Winter Lawn Care Tips for Central Indiana
How To Get Your Lawn Ready For Winter In Indianapolis!
Although we tend not to think about grass during snowy Indiana winters, there’s still a lot to know about cold weather lawn care. Grass plants may enter dormancy to survive the winter, but dormant turf is hardly immune to winter hardships.
Winterizing the Lawn
Even when it’s too cool for grass blades to grow, it is important to know that roots can still grow in temperatures below 50℉. This means grass plants are collecting and processing nutrients when the blades aren’t growing. Like a bear preparing for hibernation, lawns need to store plenty of nutrients to get through the winter months. Lawns that do not get enough nutrients can weaken and diminish with Indiana’s constantly changing winter temperatures. Having a winterizing application applied to the lawn will not only supply it with plenty of nutrients to keep it fed through-out the winter but also help strengthen the root system and give you a quicker green-up in the spring.
Frost on Lawns
During the cold Central Indiana winter, grass blades become very brittle. This time of the year can look so beautiful when everything is blanketed with crystal-like frost. However, when your grass is covered in frost or frozen, it loses elasticity and the blades are susceptible to breakage. Walking or driving over frozen lawns can kill the grass. It can crush and break these delicate blades, resulting in damage and making it harder for your lawn to recover in the spring.
Snow Covered Lawns
Snow is your lawns winter blanket. Snow protects your lawn from the freezing winter elements. Walking on snow-covered lawns can cause all sorts of damage. During warm spells when some of that snow begins to melt, compacted snow from heavy boots often remains behind in the shape of “reverse” footprints. While the exposed grass is soaking up the sun, the blades under these snowy tracks stay hidden. In cases like this, once the growing season returns, those uneven patches of grass will still be easily visible. Likewise, snow compacted by footsteps can turn into ice. Snowfall provides an element of protection for the grass underneath, but ice can wreak havoc on it.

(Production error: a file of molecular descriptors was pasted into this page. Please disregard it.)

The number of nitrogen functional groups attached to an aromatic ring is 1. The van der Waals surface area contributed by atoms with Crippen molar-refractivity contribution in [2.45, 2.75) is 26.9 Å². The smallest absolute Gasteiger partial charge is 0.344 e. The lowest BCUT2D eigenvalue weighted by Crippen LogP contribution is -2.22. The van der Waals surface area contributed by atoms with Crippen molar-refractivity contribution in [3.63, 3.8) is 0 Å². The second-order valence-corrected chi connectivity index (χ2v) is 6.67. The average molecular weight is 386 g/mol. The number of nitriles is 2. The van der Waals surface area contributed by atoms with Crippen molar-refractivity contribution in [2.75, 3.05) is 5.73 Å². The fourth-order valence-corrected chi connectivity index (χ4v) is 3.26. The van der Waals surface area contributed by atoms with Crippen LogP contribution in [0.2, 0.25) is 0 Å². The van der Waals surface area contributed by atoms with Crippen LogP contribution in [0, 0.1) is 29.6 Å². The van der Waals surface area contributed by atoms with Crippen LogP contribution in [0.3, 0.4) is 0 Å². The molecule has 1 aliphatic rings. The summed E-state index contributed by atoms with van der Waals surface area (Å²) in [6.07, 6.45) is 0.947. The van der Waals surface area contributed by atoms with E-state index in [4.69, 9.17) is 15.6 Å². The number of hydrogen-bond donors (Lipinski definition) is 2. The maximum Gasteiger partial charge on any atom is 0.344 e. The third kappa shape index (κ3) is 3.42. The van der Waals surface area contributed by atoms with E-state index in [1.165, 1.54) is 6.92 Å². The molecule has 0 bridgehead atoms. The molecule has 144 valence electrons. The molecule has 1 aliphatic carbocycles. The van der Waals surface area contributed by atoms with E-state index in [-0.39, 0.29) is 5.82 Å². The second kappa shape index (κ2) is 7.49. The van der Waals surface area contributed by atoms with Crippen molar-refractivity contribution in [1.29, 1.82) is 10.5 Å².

Another big reason not to spend a lot of time stepping around your snowy yard is due to what you unknowingly carry with you. Salt or other ice-melting products can easily be tracked onto your grass from sidewalks, driveways, and parking lots. These harmful products can damage and possibly even killing the grass.
Snow and ice on walkways and driveways can be a threat to your family’s safety, but some ice melting products can threaten the health of your lawn. Sodium found in rock salt and other products draws the liquid out of the grass plants and can cause it to turn brown and die. Consider calcium chloride or a magnesium mix to melt the ice instead.
Snow mold is a fungal lawn disease that strikes during the cold months of the year, particularly during times of extended snow cover. Indiana lawns are susceptible to two types of snow molds: Gray snow mold (Typhula blight) and pink snow mold (Microdochium patch). Snow mold is the turf disease responsible for these whitish-gray or pink patches in the lawn that are revealed under the melting snow. Although grass may not be growing in the cold of winter, that’s when snow mold becomes active.